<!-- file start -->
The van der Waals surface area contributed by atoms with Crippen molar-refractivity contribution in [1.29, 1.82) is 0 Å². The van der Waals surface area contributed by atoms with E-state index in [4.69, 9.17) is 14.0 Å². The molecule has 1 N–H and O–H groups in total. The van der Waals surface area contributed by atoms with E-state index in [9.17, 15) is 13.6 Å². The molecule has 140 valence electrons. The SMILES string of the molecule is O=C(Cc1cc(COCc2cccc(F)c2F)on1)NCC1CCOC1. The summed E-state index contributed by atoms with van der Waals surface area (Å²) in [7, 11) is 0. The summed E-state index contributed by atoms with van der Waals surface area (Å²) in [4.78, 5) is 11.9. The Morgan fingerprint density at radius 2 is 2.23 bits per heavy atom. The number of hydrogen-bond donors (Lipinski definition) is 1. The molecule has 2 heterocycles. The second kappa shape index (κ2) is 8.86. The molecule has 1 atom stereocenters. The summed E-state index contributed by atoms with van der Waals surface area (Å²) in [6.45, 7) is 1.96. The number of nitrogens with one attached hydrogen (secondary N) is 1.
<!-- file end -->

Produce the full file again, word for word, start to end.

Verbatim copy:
The van der Waals surface area contributed by atoms with Crippen molar-refractivity contribution in [1.29, 1.82) is 0 Å². The van der Waals surface area contributed by atoms with E-state index in [4.69, 9.17) is 14.0 Å². The molecule has 1 N–H and O–H groups in total. The van der Waals surface area contributed by atoms with E-state index in [9.17, 15) is 13.6 Å². The molecule has 140 valence electrons. The SMILES string of the molecule is O=C(Cc1cc(COCc2cccc(F)c2F)on1)NCC1CCOC1. The summed E-state index contributed by atoms with van der Waals surface area (Å²) in [7, 11) is 0. The summed E-state index contributed by atoms with van der Waals surface area (Å²) in [4.78, 5) is 11.9. The Morgan fingerprint density at radius 2 is 2.23 bits per heavy atom. The number of hydrogen-bond donors (Lipinski definition) is 1. The molecule has 2 heterocycles. The second kappa shape index (κ2) is 8.86. The molecule has 1 atom stereocenters. The summed E-state index contributed by atoms with van der Waals surface area (Å²) in [6.45, 7) is 1.96. The number of nitrogens with one attached hydrogen (secondary N) is 1.